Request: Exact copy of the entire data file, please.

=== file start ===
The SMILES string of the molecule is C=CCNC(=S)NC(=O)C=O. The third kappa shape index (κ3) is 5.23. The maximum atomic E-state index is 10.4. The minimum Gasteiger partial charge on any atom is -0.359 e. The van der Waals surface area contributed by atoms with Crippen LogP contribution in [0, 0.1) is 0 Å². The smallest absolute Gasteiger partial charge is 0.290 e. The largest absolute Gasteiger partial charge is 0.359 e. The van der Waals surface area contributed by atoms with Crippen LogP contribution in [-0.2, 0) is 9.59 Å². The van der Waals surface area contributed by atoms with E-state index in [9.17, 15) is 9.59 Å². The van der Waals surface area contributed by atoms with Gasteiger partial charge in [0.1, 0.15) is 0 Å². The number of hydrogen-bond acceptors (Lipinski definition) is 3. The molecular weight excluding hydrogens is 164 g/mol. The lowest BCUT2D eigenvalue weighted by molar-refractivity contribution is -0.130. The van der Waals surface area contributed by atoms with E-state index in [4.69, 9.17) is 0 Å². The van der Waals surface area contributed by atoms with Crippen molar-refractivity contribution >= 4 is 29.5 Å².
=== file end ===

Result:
The SMILES string of the molecule is C=CCNC(=S)NC(=O)C=O. The third kappa shape index (κ3) is 5.23. The maximum atomic E-state index is 10.4. The minimum Gasteiger partial charge on any atom is -0.359 e. The van der Waals surface area contributed by atoms with Crippen LogP contribution in [0, 0.1) is 0 Å². The smallest absolute Gasteiger partial charge is 0.290 e. The largest absolute Gasteiger partial charge is 0.359 e. The van der Waals surface area contributed by atoms with Crippen LogP contribution in [-0.2, 0) is 9.59 Å². The van der Waals surface area contributed by atoms with E-state index in [9.17, 15) is 9.59 Å². The van der Waals surface area contributed by atoms with Gasteiger partial charge in [0.1, 0.15) is 0 Å². The number of hydrogen-bond acceptors (Lipinski definition) is 3. The molecular weight excluding hydrogens is 164 g/mol. The lowest BCUT2D eigenvalue weighted by molar-refractivity contribution is -0.130. The van der Waals surface area contributed by atoms with E-state index in [4.69, 9.17) is 0 Å². The van der Waals surface area contributed by atoms with Crippen molar-refractivity contribution >= 4 is 29.5 Å².